task not the result.

    CL utilize higher order cognitive skills. It encourages students to investigate,

    question and provide their own assumptions using different metacognitive

    and cognitive skills contrasting their own opinions and ideas to their

    classmates. Such an approach can be suitable for young learners once it is

    designed to be age appropriate. Open ended questions, such as what do

    you think of the story? Why did you like it? What is the most interesting

    character? encourages young learners to express their own opinion. The

    teacher can set certain pictures agreed upon to present the previous

    questions for students to use while working in groups; the task can be of

    oral and written nature. Young learners can speak with their groups and

    draw their own character and what they found interesting colouring their

    choices and writing one word or a short sentence expressing their own


    The teacher needs to remember grammar and spelling are not the main

    concern in collaborative learning. It aims to support their interdependent

    learning; the teacher can offer guidance to young learners but not control

    the product.

    Intrinsic and extrinsic motivation are important to have learners interact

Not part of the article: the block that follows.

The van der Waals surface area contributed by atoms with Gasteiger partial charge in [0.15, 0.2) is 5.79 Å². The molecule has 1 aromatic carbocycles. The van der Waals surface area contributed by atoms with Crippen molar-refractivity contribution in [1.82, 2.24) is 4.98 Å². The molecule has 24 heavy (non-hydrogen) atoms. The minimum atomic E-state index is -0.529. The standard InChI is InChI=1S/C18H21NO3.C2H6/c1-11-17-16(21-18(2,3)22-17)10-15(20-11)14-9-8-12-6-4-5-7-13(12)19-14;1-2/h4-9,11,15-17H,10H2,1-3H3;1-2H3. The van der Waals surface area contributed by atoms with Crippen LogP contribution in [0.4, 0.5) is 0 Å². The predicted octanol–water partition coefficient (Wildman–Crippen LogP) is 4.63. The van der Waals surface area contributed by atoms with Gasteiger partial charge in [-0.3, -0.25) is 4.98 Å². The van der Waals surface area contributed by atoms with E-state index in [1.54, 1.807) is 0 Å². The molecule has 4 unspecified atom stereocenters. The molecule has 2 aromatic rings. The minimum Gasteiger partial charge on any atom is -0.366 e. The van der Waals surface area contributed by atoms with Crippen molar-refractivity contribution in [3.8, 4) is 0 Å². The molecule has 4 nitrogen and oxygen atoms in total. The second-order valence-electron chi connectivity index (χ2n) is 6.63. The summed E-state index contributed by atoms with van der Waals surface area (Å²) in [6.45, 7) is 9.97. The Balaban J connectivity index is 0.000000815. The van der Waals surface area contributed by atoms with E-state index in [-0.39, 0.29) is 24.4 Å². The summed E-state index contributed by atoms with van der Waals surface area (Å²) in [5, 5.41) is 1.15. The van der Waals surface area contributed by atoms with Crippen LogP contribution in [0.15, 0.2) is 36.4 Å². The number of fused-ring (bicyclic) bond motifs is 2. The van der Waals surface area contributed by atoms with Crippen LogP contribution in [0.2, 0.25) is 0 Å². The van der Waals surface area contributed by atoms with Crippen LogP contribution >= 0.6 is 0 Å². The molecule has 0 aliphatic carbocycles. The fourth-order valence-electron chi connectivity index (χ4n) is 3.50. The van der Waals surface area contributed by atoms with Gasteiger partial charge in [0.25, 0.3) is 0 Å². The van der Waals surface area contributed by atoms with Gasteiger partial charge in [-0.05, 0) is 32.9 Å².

with each other. Rewards (extrinsic) or enjoying the learning process

    (intrinsic) can encourage students to work together and engage in short

    conversations. It is the teachers mission to facilitate and motivate learning

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    for young learners regarding students needs and interests. Young learners

    may not be motivated intrinsically; the satisfaction of learning does not

    motivate young learners. Praise and other extrinsic motives effect young

    learners and motivates them to learn. Therefore, choosing cooperative or

    collaborative learning relies on what competences to be developed and

    how far learners have advanced in contrast to the curriculum standards.

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    1. KNCS: Kuwait National Curriculum and Standards

    2. Cognitive: the cognitive domain of blooms taxonomy addresses thinking

    skills starting from remembering as the lowest thinking skill to creating as

    the highest thinking skill.

    3. Pedagogy: addresses teachers needs and plans in a competitive climate

    for students.

    4. Andragogy: encourages self-assessment, mutual planning of a task in a

    collaborative non-competitive atmosphere.

    5. autonomous: independent learner where is held responsible for his/her

    own learning.

    6. instructional strategies: activities designed by teachers.

    7. metacognitive: thinking about thinking; a learner uses thinking processes

    and data to find results, then examines and evaluates his/her own thinking

    processes and data again to measure the accurateness of the results.

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    1. Collaborative Versus Cooperative Learning A Comparison of the Two

    Concepts; Ted Panitz; U.S. Department of Education - Office of Educational

    Research and Improvement: Educational Resources Information Center

    (ERIC); 2011.

    2. Strategies for Cooperative and Collaborative Learning in Large Lecture

    Groups; ACU: Australian Catholic University; SKC LTC resources 2012.